Unione Sportiva Sassuolo Calcio, recently promoted from Serie B for the first time since the foundation of the club in 1922, will be the surprise guests at Italian football’s top table this season. With just 41,000 inhabitants, the northern town of Sassuolo is the smallest ever to be represented in Serie A.

Located in the province of Modena in Emilia-Romagna, one of Italy’s most affluent regions, the Neroverde reached the promised land last season by finishing top of the second tier with 51 points, having recorded 16 victories, three draws and three defeats. Boasting the best attack (46 goals) and the best defence (15 goals conceded), their triumph was well-deserved.

It was in 2004, when the team found itself languishing in the lower reaches of Serie C2, Italy’s fourth division, and even flirted with relegation to Serie D, that everything changed for the modest outfit, overshadowed until then by the Ferrari Formula One racing team (based in nearby Maranello),

“It was at that moment that I was offered the team for €35,000. My only link with the club up to then was that they played in the area covered by my business,” explained Sassuolo owner Giorgio Squinzi, president of Confindustria, the powerful Italian employers’ federation that groups together 116,000 companies and represents many thousands of workers.

“Our company, MAPEI, had already been involved in sport following our partnership with cycling from 1993 to 2002,” continued Squinzi, whose MAPEI bike racing team was one of the most formidable of the 1990s.

“When we took over the club, we made sure that we adopted a professional approach. We took our time, didn’t cut any corners, took things one step at a time and put in place a plan that brought us to Serie B via four promotions,” recalled the Italian businessman, who has never hidden the fact that he has been an AC Milan supporter since he was a boy, and that he has no intention of “renouncing his faith”.

He has promised to follow Sassuolo’s matches with AC Milan this campaign “objectively”, and their clashes with Juventus and Inter Milan “passionately”. “My dream is to beat the Nerazzurri at the San Siro,” he said.

Little stadium, big ambition
The newly promoted club have a reputation for being something of a breeding ground for high-quality coaches, as Massimiliano Allegri, currently in charge at AC Milan, and Andrea Stramaccioni, formerly of Inter, have since proved.

The latest miracle-worker to take the helm is 43-year-old Eusebio di Francesco, a former Italy and Roma midfielder. He oversaw last season’s historic success, which earned him a two-year contract extension, but he has already made it clear that he will not be breaking the bank in order to meet the top-flight challenges that lie ahead.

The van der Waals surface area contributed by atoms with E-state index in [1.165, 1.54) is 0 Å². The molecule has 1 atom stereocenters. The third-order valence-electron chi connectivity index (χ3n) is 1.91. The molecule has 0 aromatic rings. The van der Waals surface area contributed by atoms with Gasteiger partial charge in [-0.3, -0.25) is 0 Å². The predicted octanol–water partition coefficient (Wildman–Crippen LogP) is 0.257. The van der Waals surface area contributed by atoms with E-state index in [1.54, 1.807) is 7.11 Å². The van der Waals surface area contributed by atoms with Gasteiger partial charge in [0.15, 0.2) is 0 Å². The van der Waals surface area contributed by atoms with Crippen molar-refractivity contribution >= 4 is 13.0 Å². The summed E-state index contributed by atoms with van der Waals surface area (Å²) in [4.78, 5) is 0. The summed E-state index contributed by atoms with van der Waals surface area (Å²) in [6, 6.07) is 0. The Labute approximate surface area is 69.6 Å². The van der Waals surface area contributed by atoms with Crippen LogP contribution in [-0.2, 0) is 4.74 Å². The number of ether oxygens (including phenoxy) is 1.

Di Francesco has instead placed his confidence in ambitious players, players seeking vindication and players looking for increased playing time and a showcase for their skills.

Slovenian international midfielder Jasmin Kurtic, 25 years old, who has signed from Palermo, promising Italian forward Simone Zaza, 22, who is co-owned with Juventus, and great Romanian hope Marius Alexe, 23, touted as a possible successor to Adrian Mutu, all fit that particular bill.

In addition, athletic and imposing goalkeeper Antonio Rosati, 30, has joined from Napoli, and Chievo’s 23-year-old Brazilian attacker, Diego da Silva, who scored 10 goals last season, has come in on loan. Last but not least, the promising Portuguese striker Aladje, one of the revelations of the FIFA U-20 World Cup Turkey 2013, has also departed Chievo in favour of Sassuolo.

What is clear from this recruitment drive is that the Serie B champions will be able to rely on an ambitious and competitive squad, one that already included 24-year-old Swiss international Jonathan Rossini.

As their home ground, the Stadio Enzo Ricci, holds just 4,000 fans and the local council is unwilling to invest in a new stadium, the Neroverde will play this term’s matches at the Stadio Citta del Tricolore (formerly Stadio Giglio) in Reggio Emilia, which boasts a capacity of 30,000.

And with the stadium having been placed in administration, the club are considering purchasing it outright, but will have to find €3 million to complete the deal.

The Serie A newcomers’ positive pre-season results demonstrated that their various pieces were beginning to slot into place, and that they were still capable of a lot more, even though the straightforward target set by Squinzi for the 2013-14 adventure is to “comfortably avoid relegation”. 

Indeed, a prestigious victory in a friendly tournament at the end of July suggests that Sassuolo might not end up simply making up the numbers this season, as their opponents were none other than Juventus and AC Milan.